Giving to a charitable cause is a wonderful idea. Before you reach for your wallet, however, it’s important to make sure you can support organizations you care about in a financially healthy way. That’s where budgeting for charitable giving comes in.
For a deeper dive into your budgeting options, don’t miss our recent blog post featuring a few budgeting strategies that may be a good fit for you.
Charitable Giving During COVID-19
In 2020, as a result of COVID-19, many families found themselves out of work and in difficult financial situations. Last year, charitable giving fell to an all-time low in the U.S. According to Gallup, only 73% of survey respondents reported that they had donated or volunteered time to a cause in the last year. This surpassed the previous low of 79% in 2009, during the Great Recession.
Now, as the economy slowly begins to recover from the impact of COVID-19, many people are looking to resume their donations. If you’re ready to start investing in a cause, now is the time to make room in your budget for charitable giving.
Determine How Much to Give
You can treat nonprofit donations like any regular, monthly expense. Build your budget and account for necessity expenses, like housing, utilities, food, debt payments and your emergency fund. After that, you can attribute excess funds to discretionary spending, like charitable giving.
Keep in mind that even if you can’t give much, many nonprofit organizations can make a big difference using small contributions. Be sure you’re keeping your own financial health in mind when determining how much you can designate toward charitable giving.
Make Charitable Giving Part of Your Routine
When it comes to supporting organizations or causes you care about, even if your financial situation doesn’t allow you to donate regularly, a one-time contribution can make a significant impact. Just be sure to plan ahead to be sure you can give while maintaining your own financial wellbeing.
Similarly, if you’re looking to commit to long-term charitable giving, planning ahead is a terrific strategy. Not only will adding charitable giving to your monthly budget help you to establish a routine – it also means you won’t miss seeing those funds in your bank account each month. Instead of feeling like a financial sacrifice, donating to deserving organizations will simply become a monthly habit.
Set Up Autopay
If you’ve been meaning to start giving but you’re having trouble getting started, then autopay may be the tool for you.
Many banks, including SouthEast Bank, offer autopay as a digital banking option. Simply log into your mobile banking app and create a vendor profile for the organization you wish to contribute to. Then, you can schedule the funds to automatically transfer from your account to the nonprofit on select dates.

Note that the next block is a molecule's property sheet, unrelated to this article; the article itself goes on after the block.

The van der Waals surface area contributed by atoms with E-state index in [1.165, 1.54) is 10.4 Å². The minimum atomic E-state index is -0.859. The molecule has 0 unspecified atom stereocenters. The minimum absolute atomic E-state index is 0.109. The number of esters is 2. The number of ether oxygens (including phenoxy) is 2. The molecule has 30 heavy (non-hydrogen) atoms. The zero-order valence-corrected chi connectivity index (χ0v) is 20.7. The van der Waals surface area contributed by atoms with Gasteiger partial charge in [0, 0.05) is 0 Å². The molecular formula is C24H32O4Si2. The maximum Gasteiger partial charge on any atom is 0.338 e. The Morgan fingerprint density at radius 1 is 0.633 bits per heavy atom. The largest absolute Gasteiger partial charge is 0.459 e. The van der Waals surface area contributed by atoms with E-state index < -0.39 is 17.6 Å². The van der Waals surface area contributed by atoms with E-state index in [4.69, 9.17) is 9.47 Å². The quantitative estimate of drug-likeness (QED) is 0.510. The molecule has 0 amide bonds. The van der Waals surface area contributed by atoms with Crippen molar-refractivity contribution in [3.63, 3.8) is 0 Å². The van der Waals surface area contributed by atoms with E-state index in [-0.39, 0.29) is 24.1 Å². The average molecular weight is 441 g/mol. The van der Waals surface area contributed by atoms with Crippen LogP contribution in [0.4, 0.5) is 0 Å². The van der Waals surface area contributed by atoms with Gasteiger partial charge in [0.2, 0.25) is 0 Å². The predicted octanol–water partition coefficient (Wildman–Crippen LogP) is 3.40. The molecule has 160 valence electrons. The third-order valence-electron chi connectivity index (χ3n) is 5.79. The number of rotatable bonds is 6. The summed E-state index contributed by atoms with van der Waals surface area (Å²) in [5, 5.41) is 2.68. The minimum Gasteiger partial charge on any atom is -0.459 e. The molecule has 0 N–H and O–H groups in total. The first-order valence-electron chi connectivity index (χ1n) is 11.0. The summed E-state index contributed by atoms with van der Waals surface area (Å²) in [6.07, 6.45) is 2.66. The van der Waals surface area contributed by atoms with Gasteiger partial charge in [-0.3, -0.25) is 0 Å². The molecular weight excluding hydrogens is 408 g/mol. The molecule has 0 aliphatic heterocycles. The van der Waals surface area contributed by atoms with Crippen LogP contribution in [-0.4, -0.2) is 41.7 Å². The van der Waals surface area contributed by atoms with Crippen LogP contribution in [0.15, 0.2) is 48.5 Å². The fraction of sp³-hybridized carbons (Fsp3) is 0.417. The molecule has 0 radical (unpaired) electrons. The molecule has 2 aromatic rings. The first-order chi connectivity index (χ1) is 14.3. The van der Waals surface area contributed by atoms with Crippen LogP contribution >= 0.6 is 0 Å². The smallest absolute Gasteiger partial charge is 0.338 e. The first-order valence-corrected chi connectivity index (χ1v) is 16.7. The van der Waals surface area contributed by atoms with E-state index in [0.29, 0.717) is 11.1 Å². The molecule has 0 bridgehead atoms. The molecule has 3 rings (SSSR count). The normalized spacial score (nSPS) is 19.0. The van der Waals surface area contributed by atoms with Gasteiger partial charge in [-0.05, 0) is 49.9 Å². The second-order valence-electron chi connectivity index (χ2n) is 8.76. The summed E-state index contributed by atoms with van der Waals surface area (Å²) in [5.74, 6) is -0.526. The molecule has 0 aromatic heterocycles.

The Benefits of Digital Banking
Digital banking tools are designed to simplify everyday money management, and the same goes for budgeting for charitable giving.
If you want to take digital money management a step further, try SouthEast Bank’s budgeting and spending tools. With our free, user-friendly mobile banking app, you can automatically categorize and track your spending and savings goals, then determine how much discretionary income to donate to a charitable cause.
Record Donations for Charitable Giving Tax Deductions
One of the major benefits of charitable giving is the opportunity to claim a tax deduction. You may be able to write off donated goods, like used furniture or clothing, or monetary donations. Here are a few things to keep in mind if you’re interested in charitable giving tax deductions:
Choose a qualifying organization.
In order to be considered for a tax deduction, you must donate to an organization with 501(c)(3) status. Use the IRS’s Exempt Organization Search to confirm that your preferred organization qualifies.
Record your donations.
Be sure to request a tax receipt from your charity of choice if you’re donating physical items, or to save your financial statements if you’re giving a monetary donation. You may even be able to deduct your mileage if you drove while volunteering for a qualifying organization. These can help you recall your charitable giving during tax season and ensure that you have adequate documentation.
Know your maximum deduction.
Even qualifying organizations may have different limits on the donation amounts you can deduct from your taxes. Review the IRS’s website or speak with a representative from your chosen nonprofit to determine the maximum deduction for charitable giving.
Speak with a tax advisor.
While donating to charity is a worthwhile cause, the details may feel a little confusing at first. For questions about your financial situation, speak with a tax advisor.
Making charitable giving a part of your budget is a terrific choice. By planning ahead, you can help ensure both you and your chosen organization make the most of your contributions.
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Information contained in this blog is for educational and informational purposes only. Nothing contained in this blog should be construed as legal or tax advice. An attorney or tax advisor should be consulted for advice on specific issues.